Officials say the drug is bought online and made to look like prescription pills.
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Zach Didier was a straight-A student with a bright future. He died from fentanyl poisoning in December. He thought he was buying pain killers on Snapchat, instead, the smallest dose killed him.
“He was something special, he played with heart,” said his mom Laura.
In December, Zach’s dad Chris found him slumped over his desk. He wasn’t breathing.
He learned Zach bought what he thought were Percocet pills through an app but ended up with a counterfeit pill made of fentanyl.
“Since we’ve lost Zach, we’ve come to know all of these families with equally incredible kids and shattered hearts,” said Laura.
Placer County District Attorney Morgan Gire says the presence of fentanyl in our community is now at epidemic proportions. One recent bust took 21,000 pills off the streets in the Roseville and Rocklin area. Every single pill carried a lethal dose.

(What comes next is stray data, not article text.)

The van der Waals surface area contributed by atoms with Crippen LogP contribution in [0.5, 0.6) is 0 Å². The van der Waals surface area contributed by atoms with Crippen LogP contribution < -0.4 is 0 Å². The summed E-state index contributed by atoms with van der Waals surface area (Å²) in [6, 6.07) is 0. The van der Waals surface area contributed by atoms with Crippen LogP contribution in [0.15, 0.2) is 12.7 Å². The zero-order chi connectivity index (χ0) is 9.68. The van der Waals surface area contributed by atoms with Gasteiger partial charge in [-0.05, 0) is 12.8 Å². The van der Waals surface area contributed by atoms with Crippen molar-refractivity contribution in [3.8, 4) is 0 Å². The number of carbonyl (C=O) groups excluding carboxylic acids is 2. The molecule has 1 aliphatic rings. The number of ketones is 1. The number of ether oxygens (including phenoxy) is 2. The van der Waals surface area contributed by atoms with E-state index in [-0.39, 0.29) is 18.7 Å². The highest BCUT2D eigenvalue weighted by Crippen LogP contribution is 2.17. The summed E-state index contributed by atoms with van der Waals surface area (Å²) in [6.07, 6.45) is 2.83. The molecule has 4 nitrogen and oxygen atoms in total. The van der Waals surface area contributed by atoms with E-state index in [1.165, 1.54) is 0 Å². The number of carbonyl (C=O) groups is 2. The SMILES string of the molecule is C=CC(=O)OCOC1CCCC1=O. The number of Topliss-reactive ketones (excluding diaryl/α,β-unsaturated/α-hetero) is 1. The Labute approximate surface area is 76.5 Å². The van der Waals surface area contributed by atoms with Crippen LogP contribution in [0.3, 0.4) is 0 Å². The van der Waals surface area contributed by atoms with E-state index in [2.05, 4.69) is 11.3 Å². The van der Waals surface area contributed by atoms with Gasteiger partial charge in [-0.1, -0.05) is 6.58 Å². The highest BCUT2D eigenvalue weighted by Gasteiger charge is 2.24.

“What you’re buying on the street is probably not what you’re intending,” Gire said.
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The transaction is terrifying. The pills are often sold with just a few clicks on social media, and the drugs are dropped off, often without making contact with the dealer.
The District Attorney says teens are at increased risk because they’re online the most, and not aware of the consequences.
“They are cheap to make, they are easier to import, and they’re easy to sell,” said Gire.
The trend is growing because of the pandemic.
“We’ve seen it all rise as a sad factor in all of this so, too, has the desired demand for these pills,” he said.
For the Didiers, they’re sounding the alarm for other parents. As much as they want you to know how Zach lived, they say you need to know how he died too.
“Zachary would have never wanted to die. It’s tragic and we don’t want this to keep happening,” said Laura.
The Didiers are pushing for tougher state laws.
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The accused dealer, Virgil Xavier Bordner, is now charged with involuntary manslaughter and is in the Sacramento County Jail.